Town Heals and Remembers

Sandy Hook Students Prepare to Return to Classes After Shooting

By Brynn Gingras
|  Wednesday, Jan 2, 2013  |  Updated 10:20 PM EDT
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Volunteers and school officials spent the last two and a half weeks replicating the Sandy Hook school in nearby Monroe, Conn. Now the students are getting ready to return to class at the old Chalk Hill school building. Brynn Gingras reports.

NBC 4 New York

Volunteers and school officials spent the last two and a half weeks replicating the Sandy Hook school in nearby Monroe, Conn. Now the students are getting ready to return to class at the old Chalk Hill school building. Brynn Gingras reports.

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Students who attended Sandy Hook Elementary in Newtown are preparing to return to classes in a new location for the first time since an assault rifle-wielding gunman broke into their school last month and opened fire, killing 20 children and six educators before taking his own life.

An open house is being held Wednesday at a former middle school building in nearby Monroe to give parents and students the opportunity to ask questions, learn new security procedures and acclimate to their new surroundings.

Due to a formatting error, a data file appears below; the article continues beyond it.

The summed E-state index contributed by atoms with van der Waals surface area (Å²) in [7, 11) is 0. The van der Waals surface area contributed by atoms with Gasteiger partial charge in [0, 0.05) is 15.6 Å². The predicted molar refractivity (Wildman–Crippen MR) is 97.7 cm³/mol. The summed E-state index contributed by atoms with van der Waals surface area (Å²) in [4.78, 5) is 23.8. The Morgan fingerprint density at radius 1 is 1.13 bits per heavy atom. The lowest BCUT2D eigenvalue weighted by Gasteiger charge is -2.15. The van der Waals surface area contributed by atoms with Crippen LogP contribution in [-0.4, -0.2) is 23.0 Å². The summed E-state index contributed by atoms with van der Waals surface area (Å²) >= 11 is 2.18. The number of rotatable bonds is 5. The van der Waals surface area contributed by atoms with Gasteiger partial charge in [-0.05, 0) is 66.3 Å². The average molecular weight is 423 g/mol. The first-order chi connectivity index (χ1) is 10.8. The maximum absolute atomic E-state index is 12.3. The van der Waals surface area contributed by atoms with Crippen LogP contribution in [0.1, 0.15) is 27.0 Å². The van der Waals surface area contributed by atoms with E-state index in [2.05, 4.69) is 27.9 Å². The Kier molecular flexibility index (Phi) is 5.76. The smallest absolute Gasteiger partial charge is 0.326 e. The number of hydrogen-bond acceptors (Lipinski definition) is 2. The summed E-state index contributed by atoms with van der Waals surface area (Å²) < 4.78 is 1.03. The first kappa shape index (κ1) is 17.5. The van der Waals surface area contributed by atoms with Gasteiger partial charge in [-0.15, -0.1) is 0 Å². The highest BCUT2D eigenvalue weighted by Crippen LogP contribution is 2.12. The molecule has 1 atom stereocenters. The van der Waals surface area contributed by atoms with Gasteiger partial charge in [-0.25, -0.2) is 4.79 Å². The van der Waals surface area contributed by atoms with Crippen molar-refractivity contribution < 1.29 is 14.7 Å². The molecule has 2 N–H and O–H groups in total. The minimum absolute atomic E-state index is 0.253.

Some families have already visited the school ahead of the start of classes on Thursday. The children have not attended classes since 20-year-old Adam Lanza's rampage Dec. 14.

Workers and teachers have been getting the space ready, painting, moving furniture and recreating classroom spaces in a manner that aims to make the kids and their families feel safe.

"The healing process for these kids is the most critical thing, and being together with familiar faces, I know that Newtown is taking great strides so that happens when they get over here," Monroe School Superintendent Jim Agostine said. 

Counselors say it's important for children to get back to a normal routine and for teachers and parents to offer sensitive reassurances.

"There's certainly going to be children that are scared; they're going to be frightened and feel very insecure about going back, but a lot of them are going to be resilient," said Thalia Andernen, who works with The Center for Hope. 

Fearful parents braced themselves for the transition as well.

"I'm not exactly sure how we're going to react. It's going to be hard," said David Connors, father of a Sandy Hook student. But Connors recognized the importance of returning to routine in an effort to adopt some new sense of normalcy.

"They want to see their teachers, they want to see their classes, they want to get back into their routine," he said.

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